It is not often that a book appeals just with two lines from the back blurb. But when I read, “We are our stories. We tell them to stay alive, or keep alive those who only live now in the telling”, I knew this book held promise. It made me intrigued to know more about “Plain Ruth Swain” and her story.
Why does Plain Ruth Swain have to be trapped in the attic room? No one knows. Not her. Not the doctors. And she puts it in the words of those around her, who, even though she is old enough to hear it, try to keep it subtle, saying “something amiss”, “fine except for falling down” etc. She sees her great grandfather when she can’t sleep, following him as far as up a tree, not him, just a bit of him. Like that, bit by bit, I’m introduced to the family; her grandfather Abraham, her mother Mary, her father Virgil and her aunts. She is also surrounded by something I try escaping into, books. And in those books, she seeks her father, reading her history to us as the rain of County Clare falls on the roof above her.
Some books have to be savored, not processed instantly. They’re like the old cameras. The story, like the negatives (film), takes time to develop. This is one such book. Slowly, we are introduced to the character of Plain Ruth Swain, and we find that she is, after all, not so plain. She is as deep as her precious books make her. From Ruthie, we get so many wonderful, memorable words. The one that captured my attention is just one of many.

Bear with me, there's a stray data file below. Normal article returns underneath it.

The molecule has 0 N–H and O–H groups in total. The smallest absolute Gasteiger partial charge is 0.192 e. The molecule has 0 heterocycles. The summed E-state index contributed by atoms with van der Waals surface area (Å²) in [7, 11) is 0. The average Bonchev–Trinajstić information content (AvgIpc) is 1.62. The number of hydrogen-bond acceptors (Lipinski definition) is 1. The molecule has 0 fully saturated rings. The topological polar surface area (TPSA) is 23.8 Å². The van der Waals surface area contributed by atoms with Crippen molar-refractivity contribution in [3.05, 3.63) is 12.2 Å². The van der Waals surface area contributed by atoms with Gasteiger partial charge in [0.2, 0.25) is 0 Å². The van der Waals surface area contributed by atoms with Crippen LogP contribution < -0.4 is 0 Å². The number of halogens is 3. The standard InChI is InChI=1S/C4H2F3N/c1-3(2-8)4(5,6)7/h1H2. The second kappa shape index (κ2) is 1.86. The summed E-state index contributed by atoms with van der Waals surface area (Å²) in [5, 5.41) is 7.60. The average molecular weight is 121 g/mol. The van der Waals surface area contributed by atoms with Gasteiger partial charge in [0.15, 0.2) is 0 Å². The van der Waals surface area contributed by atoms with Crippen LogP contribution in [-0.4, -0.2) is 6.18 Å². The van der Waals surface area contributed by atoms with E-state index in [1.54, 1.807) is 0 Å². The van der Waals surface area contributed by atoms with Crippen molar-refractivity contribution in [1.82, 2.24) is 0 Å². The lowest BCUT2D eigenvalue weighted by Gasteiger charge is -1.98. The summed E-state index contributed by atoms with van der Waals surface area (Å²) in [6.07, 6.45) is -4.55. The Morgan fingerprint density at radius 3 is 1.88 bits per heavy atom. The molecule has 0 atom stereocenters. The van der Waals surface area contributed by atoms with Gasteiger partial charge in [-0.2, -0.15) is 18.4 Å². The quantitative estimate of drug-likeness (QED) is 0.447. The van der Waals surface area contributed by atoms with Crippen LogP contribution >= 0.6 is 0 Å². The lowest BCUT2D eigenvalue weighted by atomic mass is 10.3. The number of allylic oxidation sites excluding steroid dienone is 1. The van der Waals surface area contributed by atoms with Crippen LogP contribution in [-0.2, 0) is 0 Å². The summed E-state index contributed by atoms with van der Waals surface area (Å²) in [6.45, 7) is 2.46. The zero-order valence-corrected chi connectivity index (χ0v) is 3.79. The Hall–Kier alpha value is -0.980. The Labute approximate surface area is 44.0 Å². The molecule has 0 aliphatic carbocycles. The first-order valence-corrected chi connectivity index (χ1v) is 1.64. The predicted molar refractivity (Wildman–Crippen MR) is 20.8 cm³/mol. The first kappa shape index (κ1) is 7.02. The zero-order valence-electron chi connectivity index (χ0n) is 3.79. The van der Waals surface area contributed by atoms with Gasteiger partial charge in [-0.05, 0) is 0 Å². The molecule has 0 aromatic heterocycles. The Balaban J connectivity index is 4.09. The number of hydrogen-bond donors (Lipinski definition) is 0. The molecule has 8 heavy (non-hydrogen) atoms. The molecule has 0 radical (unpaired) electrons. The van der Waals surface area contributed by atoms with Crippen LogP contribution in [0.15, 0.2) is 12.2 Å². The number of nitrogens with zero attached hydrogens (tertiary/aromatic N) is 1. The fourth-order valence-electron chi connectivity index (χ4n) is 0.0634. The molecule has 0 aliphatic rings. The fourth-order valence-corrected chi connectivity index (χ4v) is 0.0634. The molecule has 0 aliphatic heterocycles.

“The clock of one day is not the same as another. We invented time to make it seem so, but we know it’s not. Things speed up and slow down all the time.”
What a beautiful way to put it that one day is different from another. From Ruthie, we see that even if we’re trapped physically, we needn’t be mentally. There is an escape that is sweeter than most others, one into the written word. And with that, find a new way of life.
For a moment, if I forget the brilliance of this main character, the story lacks a bit of interest. I’ve not read some of the books in this book, so the book becomes a bit unfamiliar. And the characters around Ruth aren’t as fun as her. I wonder if this is like life. One character would be interesting, but not their world. And the setting doesn’t quite sit well at times either. But those are things that, to me, were lost mostly in the character of Ruth Swain.
The cover design, with words running like a river, made beautiful sense for this novel, and it is one that I would read again someday, just as slowly, just as eager to let the story sink in.
|Title: History of the Rain|
|Author(s): Niall Williams||Genre: Fiction|
|ISBN/ASIN: 9781408863855||Publisher: Bloomsbury|
|No. of Pages: 358||Price: Rs. 499|
(© 9th April 2015)